About ten minutes into Miranda July’s remarkable debut feature, a man and his young daughter have just bought a goldfish. As they take off in their SUV, however, the man has absent-mindedly left the fish (in a tiny plastic baggie full of water) on top of the vehicle. On the highway, the film’s central character, Christine (July) notices this and conspires with her co-passenger to do what they can with their car to impossibly save this fish. The scene plays like something out of a silent-era slapstick short worthy of Chaplin and Keaton, only tinged with melancholy. Eventually, Christine realizes the brutal limitations of this small crisis, but her co-passenger assures her, “Well, at least we’re all in this together.”

ME AND YOU… takes this phrase to heart as it casts a gaze on about a dozen characters in a nondescript California town. All of them are lonely to some degree, attempting to make connections and find friendship, solace, and even love in each other’s company. If this were a big budget studio picture, these acts would be made to seem simple, unchallenging. Conflicts would arise, but characters would logically work their way through them and everyone would feel fulfilled by the final credits. To an extent, this does happen for a few people, but July’s more interested in exploring the messy, topsy-turvy, true-to-life ways in which they get there.

At the head of this ensemble are Christine and Richard (John Hawkes). Christine is an eccentric, impulsive performance artist whose work consists of her imagining and recording conversations belonging to people in still photographs. She also works for ElderCab, a geriatric transport service. When she takes her client Michael (Hector Elias) shopping, she meets Richard (John Hawkes), a department store shoe salesman who has recently separated from his wife. After a second trip to the store, Christine meets up with Richard as he’s walking to his car. After another block, they’ll need to head off in opposite directions to reach their vehicles. Bashfully grasping to make conversation with someone she really likes, she compares the walk to the lifespan of a relationship, and how it will end when they inevitably have to go their separate ways. The sequence is intricate and surprising, full of deftly shifting tones and pregnant but important pauses. It almost seems like something out of a novel, until in a startling, heartbreaking turn, one of them acknowledges that it is, and tells the other that life really isn't this simple.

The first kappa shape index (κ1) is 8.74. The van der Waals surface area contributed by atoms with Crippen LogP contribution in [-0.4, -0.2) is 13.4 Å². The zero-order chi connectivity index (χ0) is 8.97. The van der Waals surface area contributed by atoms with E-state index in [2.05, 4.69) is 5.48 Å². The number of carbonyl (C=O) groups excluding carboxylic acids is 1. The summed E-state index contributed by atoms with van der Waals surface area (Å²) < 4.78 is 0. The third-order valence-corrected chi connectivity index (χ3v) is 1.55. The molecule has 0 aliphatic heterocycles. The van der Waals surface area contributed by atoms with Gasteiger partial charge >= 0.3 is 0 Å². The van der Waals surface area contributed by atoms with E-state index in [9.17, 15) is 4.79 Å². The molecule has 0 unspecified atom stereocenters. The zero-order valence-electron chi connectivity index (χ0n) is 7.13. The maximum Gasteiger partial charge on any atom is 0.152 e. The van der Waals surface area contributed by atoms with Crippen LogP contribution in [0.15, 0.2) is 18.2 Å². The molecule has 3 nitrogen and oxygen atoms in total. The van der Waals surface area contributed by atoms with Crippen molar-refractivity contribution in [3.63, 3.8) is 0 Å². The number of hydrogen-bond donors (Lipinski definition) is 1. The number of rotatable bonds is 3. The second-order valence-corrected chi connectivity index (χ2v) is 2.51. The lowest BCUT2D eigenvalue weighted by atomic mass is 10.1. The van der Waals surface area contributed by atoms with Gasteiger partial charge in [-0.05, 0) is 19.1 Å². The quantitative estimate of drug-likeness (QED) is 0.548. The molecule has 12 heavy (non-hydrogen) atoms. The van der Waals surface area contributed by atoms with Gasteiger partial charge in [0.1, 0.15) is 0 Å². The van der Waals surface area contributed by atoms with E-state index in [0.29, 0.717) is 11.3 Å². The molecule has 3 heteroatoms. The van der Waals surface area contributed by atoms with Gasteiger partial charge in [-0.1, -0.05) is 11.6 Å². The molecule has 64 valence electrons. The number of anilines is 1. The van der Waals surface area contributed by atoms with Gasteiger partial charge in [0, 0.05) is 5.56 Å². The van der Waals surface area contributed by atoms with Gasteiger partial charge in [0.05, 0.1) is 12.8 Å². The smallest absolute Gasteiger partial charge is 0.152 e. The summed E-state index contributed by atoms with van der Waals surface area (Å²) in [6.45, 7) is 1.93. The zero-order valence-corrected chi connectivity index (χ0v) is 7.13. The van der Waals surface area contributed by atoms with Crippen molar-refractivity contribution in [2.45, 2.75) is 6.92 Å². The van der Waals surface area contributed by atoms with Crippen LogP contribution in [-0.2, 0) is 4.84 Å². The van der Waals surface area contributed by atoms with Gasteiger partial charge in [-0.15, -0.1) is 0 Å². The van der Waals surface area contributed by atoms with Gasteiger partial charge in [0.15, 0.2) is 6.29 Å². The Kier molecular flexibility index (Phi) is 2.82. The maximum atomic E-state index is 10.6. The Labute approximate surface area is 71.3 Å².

Richard has two sons: teenaged Peter (Miles Thompson) and younger Robby (Brandon Ratcliff), who divide their time between their mother’s home and their father’s new, cramped apartment. Without them, ME AND YOU… might seem more ordinary—just another indie romantic comedy. But July either has a knack for getting natural performances out of her child actors or finding particularly (and refreshingly) genuine ones: especially Ratcliff, possibly the most unaffected indie kid actor since Raven Goodwin (LOVELY AND AMAZING).

As Peter and Robby spend time at their father’s chatting on the internet or walking to and from school, we get to know the rest of the film’s ensemble: Heather (Natasha Slayton) and Rebecca (Najarra Townsend), two of Peter’s classmates who develop an obsession with Richard’s adult neighbor and co-worker, Andrew (Brad William Henke), who is sweet-natured but perhaps too willing to take chances; and Sylvie, a quiet ten-year-old neighbor girl with a design for life and an active, touching imagination. There’s also Nancy (Tracy Wright), a gallery curator who is less assured than she initially seems; she also has links to more than one of the film’s other characters.

Some of these subplots flower to conclusive connections; others are left somewhat unresolved, revealing something about that person’s behavior and not much more. But July loves all of her characters: even Heather and Rebecca, arguably the least sympathetic, are drawn with much more depth and humaneness than their “roles” in the narrative would suggest. At times July (herself a performance artist) risks being overly precious or uncomfortably obscure, but when a connection or two are finally made near the end, they suddenly, excitingly feel earned and almost emotionally overwhelming.

ME AND YOU… is a primarily a comedy, laced with offbeat humor and a vision of life depicted in all of its glorious absurdity. As comedies go, however, it’s uncommonly reflective and delicate. July’s carefully and lovingly constructed world is one where an unanticipated phone call (with a voice saying the word “macaroni” and hanging up) is incredibly profound. It’s a world where hopes, desires and dreams continually butt heads with reason and actualities, but in the end, you get a sense that there’s room for both sides. In fact, any world would seem incomplete without both. Early in the film, Richard says to Andrew, “I know I’m ready for great things to happen to me.” By evidence of this delightful, powerful film, July's already there.